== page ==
Features & Columns
Baby boomers kicked off a bicycle boom in the 1960s that rippled through to the 1980s. Silicon Valley engineers rode their bikes to work and formed clubs like the Western Wheelers and the Lockheed employees' Pedalera. GE workers' lunchtime rides on Monterey Highway birthed the Almaden Cycling Touring Club. The Los Gatos, San Jose, Skyline and Pedali Alpini bicycle clubs filled Hellyer Velodrome with spectators on race nights.
All this riding created a demand for new products and services. "The bikes weren't that bad," Terry Shaw, says of the road bicycles of the era, "they just required a lot of maintenance and a good mechanic to improve them."
Cyclists from all over the West Coast visited Spence Wolfe, who built custom parts and sold high-end Cinelli bicycles out of his garage, the Cupertino Bike Shop, on Randy Lane.
Meanwhile, young Silicon Valley entrepreneurs saw opportunities that big boys like Schwinn didn't.
Encouraged by Wolfe, mechanical engineer Phil Wood started out in 1971 modernizing bicycle hubs and bottom brackets. Phil Wood & Co.'s stronger and lower-maintenance products went global and are still manufactured out of the Cannery on San Jose's Taylor Street.
One of the world's largest bicycle companies, Specialized Bicycle Components, Inc., was founded by Mike Sinyard. It's headquartered in Morgan Hill. CEO Sinyard worked his way through San Jose State University's School of Business, fixing up and selling beater bikes he bought at the Berryessa Flea Market. "I had this one professor at San Jose State," Sinyard says. "He was a smart guy and he said, 'Every problem in the world is an opportunity to make something better.' And so I thought about it and when you think about every challenge on a bike, whether it's a saddle or the tire or whatever, it's an opportunity."
In 1974 Sinyard sold his VW bus in order to tour Europe on his bike. In Italy he fortuitously met Cino Cinelli, whose bicycles and components were among the world's best. Sinyard became Cinelli's California distributor.
Car-less, Sinyard returned to his Paradise Trailer Park home on South First Street, where he peddled European components and Blackburn pannier racks to Bay Area bike shops on his makeshift cargo bike.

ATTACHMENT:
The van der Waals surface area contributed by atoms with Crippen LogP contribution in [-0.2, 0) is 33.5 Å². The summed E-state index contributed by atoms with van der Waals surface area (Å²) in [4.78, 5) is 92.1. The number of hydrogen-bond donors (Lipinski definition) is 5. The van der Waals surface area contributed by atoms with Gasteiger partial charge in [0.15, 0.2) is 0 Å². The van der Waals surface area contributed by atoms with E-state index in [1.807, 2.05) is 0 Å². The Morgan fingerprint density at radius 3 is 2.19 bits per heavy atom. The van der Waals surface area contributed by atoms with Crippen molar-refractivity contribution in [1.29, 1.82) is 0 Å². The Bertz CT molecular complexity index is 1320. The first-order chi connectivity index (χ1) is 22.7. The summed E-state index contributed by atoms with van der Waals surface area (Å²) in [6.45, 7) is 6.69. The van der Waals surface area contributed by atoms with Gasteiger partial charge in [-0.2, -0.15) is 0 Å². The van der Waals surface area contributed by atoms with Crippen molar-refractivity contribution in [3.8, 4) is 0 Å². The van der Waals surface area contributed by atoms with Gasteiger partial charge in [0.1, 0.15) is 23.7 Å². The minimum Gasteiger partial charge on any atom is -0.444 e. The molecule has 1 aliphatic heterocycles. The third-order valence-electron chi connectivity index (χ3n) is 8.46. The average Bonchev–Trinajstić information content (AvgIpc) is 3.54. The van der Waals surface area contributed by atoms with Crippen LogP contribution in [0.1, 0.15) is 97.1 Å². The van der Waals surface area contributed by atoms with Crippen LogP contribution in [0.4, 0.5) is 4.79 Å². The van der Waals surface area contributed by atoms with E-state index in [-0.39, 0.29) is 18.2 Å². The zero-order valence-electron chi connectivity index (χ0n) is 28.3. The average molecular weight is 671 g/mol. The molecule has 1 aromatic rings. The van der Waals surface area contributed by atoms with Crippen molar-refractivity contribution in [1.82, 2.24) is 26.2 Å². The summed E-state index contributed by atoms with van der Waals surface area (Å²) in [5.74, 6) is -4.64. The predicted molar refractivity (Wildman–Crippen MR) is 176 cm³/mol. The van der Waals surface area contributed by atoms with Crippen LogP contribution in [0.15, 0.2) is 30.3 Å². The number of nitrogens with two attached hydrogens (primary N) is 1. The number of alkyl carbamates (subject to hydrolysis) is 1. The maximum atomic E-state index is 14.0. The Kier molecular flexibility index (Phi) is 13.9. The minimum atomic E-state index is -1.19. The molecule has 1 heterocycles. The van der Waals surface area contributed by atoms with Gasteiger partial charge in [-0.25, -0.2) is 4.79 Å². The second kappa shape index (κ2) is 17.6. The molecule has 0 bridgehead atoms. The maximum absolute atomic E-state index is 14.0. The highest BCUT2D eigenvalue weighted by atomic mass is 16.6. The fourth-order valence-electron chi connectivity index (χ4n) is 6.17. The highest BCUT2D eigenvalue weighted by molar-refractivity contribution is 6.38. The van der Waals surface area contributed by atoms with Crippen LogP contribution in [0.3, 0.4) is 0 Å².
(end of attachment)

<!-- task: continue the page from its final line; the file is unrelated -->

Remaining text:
Seeing demand for better-quality tires and rims led him to improve and manufacture them, which led him to frames and bikes. Sinyard was among the first to mass produce bicycles with the feel and features of custom bikes. In 1981 Specialized introduced the Stumpjumper, the first mass-produced mountain bike. Its lower cost attracted riders to the sport and it's been displayed at the Smithsonian's National Museum of American History.
"I think it's easier for people to start businesses now than it ever was," says Sinyard. "It's only limited by your ideas and your ability to want to do something where you don't know what the outcome is."
Bicycle touring and camping were popular in the 1970s. The 1976 Bikecentennial saw thousands of cyclists riding across the country. To cater to these bicyclists who now needed to carry luggage, Jim Blackburn started Blackburn Designs, Inc., making baggage racks to accommodate bicycle travelers. He later added handlebar bag holders and bottle cages to Blackburn's product line. "Our thing was to be the experts on carrying weight on bicycles," says Blackburn, a graduate of SJSU's School of Industrial Design. In 1992 Blackburn sold his business to Easton-Bell Sports, which still markets bicycle accessories today under its Blackburn brand.
Two of Jim Gentes' Giro helmets are part of the New York Museum of Modern Art's permanent collection. Before Gentes designed the first lightweight aerodynamic bicycle helmet and started Giro Sport Design, bicycle helmets were heavy and looked like Styrofoam ice buckets.
Gentes grew up in Cupertino. He says he always loved to ride. As a kid he patronized the Cupertino Bike Shop, taking material from its scrap heaps to tweak his bikes. In 1975 Gentes was the first U.S. Junior National Cyclocross Champion. He was instrumental in popularizing the sport in Northern California. After college he went to work for Jim Blackburn at the Campbell warehouse Blackburn shared with Sinyard before each of their businesses grew into headquarters of their own.
Terry Shaw knew Gentes from visits to Blackburn and Sinyard. "I was sharing a booth with Blackburn at the Long Beach trade show when Jim showed Greg [LeMond] a mock-up of his first helmet," Shaw recalls. "'Greg, you said if I made it, you'd wear it.' Greg looked at it and said, 'If I don't have sponsor problems I will.'" LeMond, who trained and raced in the Bay Area, wore the helmet in 1986 to his first Tour de France win and popularized Giro helmets.
Research by Terry Shaw, Elizabeth Hernandez-Jones and this reporter has become an exhibition, "Silicon Valley Bikes: Innovation, Passion and Politics Since 1880," which will open July 27 at History San Jose's Clyde Arbuckle Gallery.
"The freedom that bicycles offered in the 1890s is the same freedom that bicycles give riders today," says History San Jose's Ken Middlebrook. "What's exciting is you can take a bicycle from 100 years ago and still ride it. You still have two wheels, handlebars, a seat and leg-powered pedals. This is why they've been part of our community for so long; they're not a fad, they'll endure forever because they're so basic to humans and what we like to do."